The US Commerce Department's Bureau of Industry and Security ("BIS") has issued a final rule amending the Export Administration Regulations ("EAR") and imposing trade restrictions against Zhongxing Telecommunications Equipment Corporation ("ZTE"), one of China's largest telecommunications equipment companies, as well as three designated ZTE affiliates in China and Iran. BIS alleges that ZTE, and its designated affiliates, "planned and organized a scheme to establish, control and use a series of 'detached' (i.e., shell) companies to illicitly reexport controlled items to Iran in violation of US export control laws."

BIS has added ZTE and its designated affiliates to the "Entity List," a restricted-party list identifying foreign persons that engage in activities contrary to US national security and/or foreign policy interests. As a result and as described in more detail below, exports, reexports and in-country transfers to the following ZTE entities will now require a specific license from BIS:

(Click here to view table onoriginal article)

Effective immediately, exports, reexports, or in-country transfers to the designated ZTE entities of any item (i.e., commodities, software or technology) subject to the EAR will require a specific license from BIS. Items subject to the EAR include all items (i) in the United States (irrespective of origin); (ii) US-origin items wherever located; (iii) foreign-origin (i.e., non-US) items that incorporate more than a de minimis amount of US-origin controlled content; (iv) certain foreign-made direct products of US origin technology or software; and (v) certain commodities produced by any plant or major component of a plant located outside the United States that is a direct product of US-origin technology or software. Exports to these designated ZTE entities will not be eligible for any license exceptions under the EAR, and license applications for shipments to these companies will be subject to a policy of denial. The BIS action contains a "savings clause" that authorizes impacted shipments that were shipped prior to the imposition of restrictions and that are en route.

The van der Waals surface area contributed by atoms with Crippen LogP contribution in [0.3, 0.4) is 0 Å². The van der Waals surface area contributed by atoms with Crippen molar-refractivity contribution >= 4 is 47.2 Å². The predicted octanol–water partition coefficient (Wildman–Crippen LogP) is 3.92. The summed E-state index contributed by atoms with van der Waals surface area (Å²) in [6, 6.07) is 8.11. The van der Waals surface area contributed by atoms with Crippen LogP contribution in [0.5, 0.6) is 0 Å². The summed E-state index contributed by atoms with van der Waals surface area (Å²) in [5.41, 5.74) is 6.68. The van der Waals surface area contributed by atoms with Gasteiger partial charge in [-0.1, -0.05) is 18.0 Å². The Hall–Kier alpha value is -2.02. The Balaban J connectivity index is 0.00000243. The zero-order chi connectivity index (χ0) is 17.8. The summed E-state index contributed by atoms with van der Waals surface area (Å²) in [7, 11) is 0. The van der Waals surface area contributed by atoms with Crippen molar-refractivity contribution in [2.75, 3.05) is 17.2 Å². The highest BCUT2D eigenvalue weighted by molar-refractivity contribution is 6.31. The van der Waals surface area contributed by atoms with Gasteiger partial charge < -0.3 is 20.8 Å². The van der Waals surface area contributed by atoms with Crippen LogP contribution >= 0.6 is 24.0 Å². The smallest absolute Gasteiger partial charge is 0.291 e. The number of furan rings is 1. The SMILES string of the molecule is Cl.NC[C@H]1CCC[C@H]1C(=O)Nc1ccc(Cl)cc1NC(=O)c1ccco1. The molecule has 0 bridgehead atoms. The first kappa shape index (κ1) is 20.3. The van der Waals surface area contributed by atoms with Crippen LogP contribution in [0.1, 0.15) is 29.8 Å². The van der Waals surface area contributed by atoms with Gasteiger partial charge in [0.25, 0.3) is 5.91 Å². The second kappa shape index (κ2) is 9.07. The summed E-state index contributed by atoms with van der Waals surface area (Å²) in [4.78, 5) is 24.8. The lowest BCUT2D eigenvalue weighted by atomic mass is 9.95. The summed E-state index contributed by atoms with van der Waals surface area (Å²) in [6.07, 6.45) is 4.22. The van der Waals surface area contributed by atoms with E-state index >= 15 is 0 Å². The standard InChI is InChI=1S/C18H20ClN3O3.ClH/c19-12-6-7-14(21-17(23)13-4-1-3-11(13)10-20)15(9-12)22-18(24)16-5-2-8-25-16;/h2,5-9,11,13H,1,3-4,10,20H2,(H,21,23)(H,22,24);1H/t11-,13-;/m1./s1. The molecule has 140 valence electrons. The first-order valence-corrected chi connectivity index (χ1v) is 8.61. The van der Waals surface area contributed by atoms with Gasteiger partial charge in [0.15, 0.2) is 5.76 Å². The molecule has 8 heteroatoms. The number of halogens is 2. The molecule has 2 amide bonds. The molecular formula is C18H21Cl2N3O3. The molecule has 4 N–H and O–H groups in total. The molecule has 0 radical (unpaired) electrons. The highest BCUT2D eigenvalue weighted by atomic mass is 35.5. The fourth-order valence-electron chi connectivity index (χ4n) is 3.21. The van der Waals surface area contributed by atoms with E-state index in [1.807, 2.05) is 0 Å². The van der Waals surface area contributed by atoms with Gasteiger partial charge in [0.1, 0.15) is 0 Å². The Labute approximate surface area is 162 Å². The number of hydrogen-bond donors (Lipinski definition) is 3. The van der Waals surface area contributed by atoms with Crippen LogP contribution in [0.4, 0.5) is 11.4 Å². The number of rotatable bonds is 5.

Today's action will have immediate and significant implications for any companies doing business with designated ZTE entities. BIS's action will require suppliers of ZTE to screen equipment, software, or technology destined for the designated ZTE affiliates to determine whether it is subject to the EAR. Such suppliers will generally be prohibited – in the absence of a license – from providing a designated ZTE entity with any equipment, software, or technology that is US-origin, contains more than a de minimis level of controlled US-origin content, or that is otherwise subject to the EAR. The types of activities that could violate these restrictions include:

  • sending US-origin equipment from the US to a designated ZTE entity;
  • permitting a designated ZTE entity to download software or non-public technical information from servers in the US;
  • sending foreign-origin equipment that incorporates US origin parts or components to a designated ZTE entity;
  • transferring US-origin equipment or software to a designated ZTE entity within China; or
  • providing certain forms of technical support to ZTE personnel in connection with items subject to the EAR.

For more information, see the BIS Final Rule in the Federal Register